Sunday, October 28, 2012

Bring it on Sandy!

So I needed a new swimsuit, but in view of the impending "storm of the century"* I REALLY needed a new pair of waterproof pull-on pants.  I bike to work.  I really hate taking the bus, and at this time of year I don't relish getting soaked to the skin.  I can keep myself (relatively) warm and dry with the right gear and my old pants had lost their ability to keep me dry some time ago.

Enter Kwik Sew 2841.  Published, the envelope tells us, in MCMXCIX (1999), this is a reliable recipe for non-sexy pull-on pants or shorts, which I already used to make my no-longer-waterproof pants.  The pattern has front and back pockets and a drawstring waist and lower leg finish.  Last time I added the hip pockets but left off the rear pocket, and used elastic instead of a drawstring.  This time I further simplified and omitted all the pockets.

I had traced the medium, which is roomy enough to fit over jeans (as shown below), let alone tights, which are my usual bike wear.  I knew from experience that the pants generally fit me for the intended purpose, but that I wanted the pleated knee to fall a bit lower, and more length generally in the leg.  So I added about 2cm at the lengthen/shorten here lines both above and below the pleats and the finished length is exactly what I wanted.

Without further ado, I introduce my extremely uninteresting but (I hope) very functional and long-lasting Gore-tex pants (shown with my more interesting and very functional Gore-tex bike jacket).

The pants are made from single layer Gore-tex which is probably no longer made or sold - its membrane is exposed and anything made from it must be fully-lined to protect the membrane from wear.  I bought this fabric from an on-line coop a while back.  I've been very pleased with its performance in my jacket.

Knee pleats in "action"
I had some iron-on seam sealant tape which I used up on the pants.  They are lined with some sort of horrid athletic mesh from my stash.  I didn't quite have a long enough or wide enough piece, so the back crotch is pieced and there is a "decorative" band of bright yellow horrid athletic mesh at the bottom.  It's our little secret. 

The only remaining question is whether I should attempt some kind of shoe cover out of the remaining goretex, or if the X-country ski gaiters in my closet will keep the worst of Sandy's rain out of my shoes.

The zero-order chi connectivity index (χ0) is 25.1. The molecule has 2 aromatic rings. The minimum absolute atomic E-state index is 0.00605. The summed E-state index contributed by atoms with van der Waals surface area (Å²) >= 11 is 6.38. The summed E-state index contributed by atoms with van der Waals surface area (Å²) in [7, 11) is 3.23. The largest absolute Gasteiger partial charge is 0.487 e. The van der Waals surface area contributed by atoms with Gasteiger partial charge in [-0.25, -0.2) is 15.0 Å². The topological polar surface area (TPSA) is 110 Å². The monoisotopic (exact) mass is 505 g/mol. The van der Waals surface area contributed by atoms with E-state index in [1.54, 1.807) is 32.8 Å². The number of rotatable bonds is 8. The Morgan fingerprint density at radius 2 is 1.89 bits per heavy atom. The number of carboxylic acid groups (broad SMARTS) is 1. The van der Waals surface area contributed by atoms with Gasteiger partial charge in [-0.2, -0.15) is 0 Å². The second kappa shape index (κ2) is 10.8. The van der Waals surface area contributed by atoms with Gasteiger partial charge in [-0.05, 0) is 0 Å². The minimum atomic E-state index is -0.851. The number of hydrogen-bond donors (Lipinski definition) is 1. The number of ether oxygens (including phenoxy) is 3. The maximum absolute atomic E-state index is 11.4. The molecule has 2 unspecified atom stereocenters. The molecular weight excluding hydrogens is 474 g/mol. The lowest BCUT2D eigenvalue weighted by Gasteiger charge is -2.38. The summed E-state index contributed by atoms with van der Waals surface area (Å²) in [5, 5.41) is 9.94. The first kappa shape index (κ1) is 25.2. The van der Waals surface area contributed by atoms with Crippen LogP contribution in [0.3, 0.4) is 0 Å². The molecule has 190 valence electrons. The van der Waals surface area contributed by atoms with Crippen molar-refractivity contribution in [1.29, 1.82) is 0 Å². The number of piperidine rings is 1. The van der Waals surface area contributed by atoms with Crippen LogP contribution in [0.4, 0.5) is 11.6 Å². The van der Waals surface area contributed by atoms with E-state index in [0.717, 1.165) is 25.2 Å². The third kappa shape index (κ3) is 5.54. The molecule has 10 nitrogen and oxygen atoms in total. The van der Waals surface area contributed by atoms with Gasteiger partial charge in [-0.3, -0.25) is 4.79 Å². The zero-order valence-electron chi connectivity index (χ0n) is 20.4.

* For anybody who is, as of the time I write this, living in a cave, or for those who are reading this post a long time after it was written, Hurricane Sandy is now forecast to combine with some sort of early winter storm and hit the east coast of the USA sometime early in the week.  It's also supposed to track north into Canada, where it will in all probability dump lots of rain on my city.

Tuesday, October 23, 2012

This could be boring

I swim regularly and a couple of weeks ago I lost my swimsuit when I absent-mindedly left it at the pool.  Who would take a used, wet swimsuit, you might ask?  I'm asking too, because someone did.

So I have fabric, a pattern, and elastic, and I'm not letting myself set foot in a store to spend money to buy more of the same, assembled into a bitty little scrap of a garment.  No-sirreee!

Instead, I spent an inordinate amount of time  assembling a muslin swimsuit from my pattern, Jalie 3134.  It took so long because my fabric (from Speedo according to the selvedge, 100% polyester, will wear like iron) has less stretch in the length than Jalie wants, so I had to guesstimate the length.  I'm wary because I used the fabric once before, to make a bodysuit, and it was too short.

Inevitably I overcompensated, and this post is intended, in part, as a personal note so I will remember what I did, should I ever decide to make this pattern out of similar fabric again.

I traced size R on top, S on the bottom, and used size V length.  I discovered that the inset on the front hip has no shaping in it and since I'm not using any contrast fabric, I have stuck the two pieces together.

I made my muslin out of slightly stretchier 100% poly and the length was fine.  Comparing the traced pattern and the pattern for my bodysuit, I found they were the same length so I added an inch of length to all pieces and cut out my suit.  So now I'm taking about half this extra length out on the fly.  I slid the centre front piece down by that amount and cut off the top and upper side and I did the same with the lower back piece.  I plan to adjust the side front in sewing, by sliding it down and cutting off the extra length at the leg edge.  I think there is enough wiggle room because of the straps to adjust the final fit once the elastic is installed.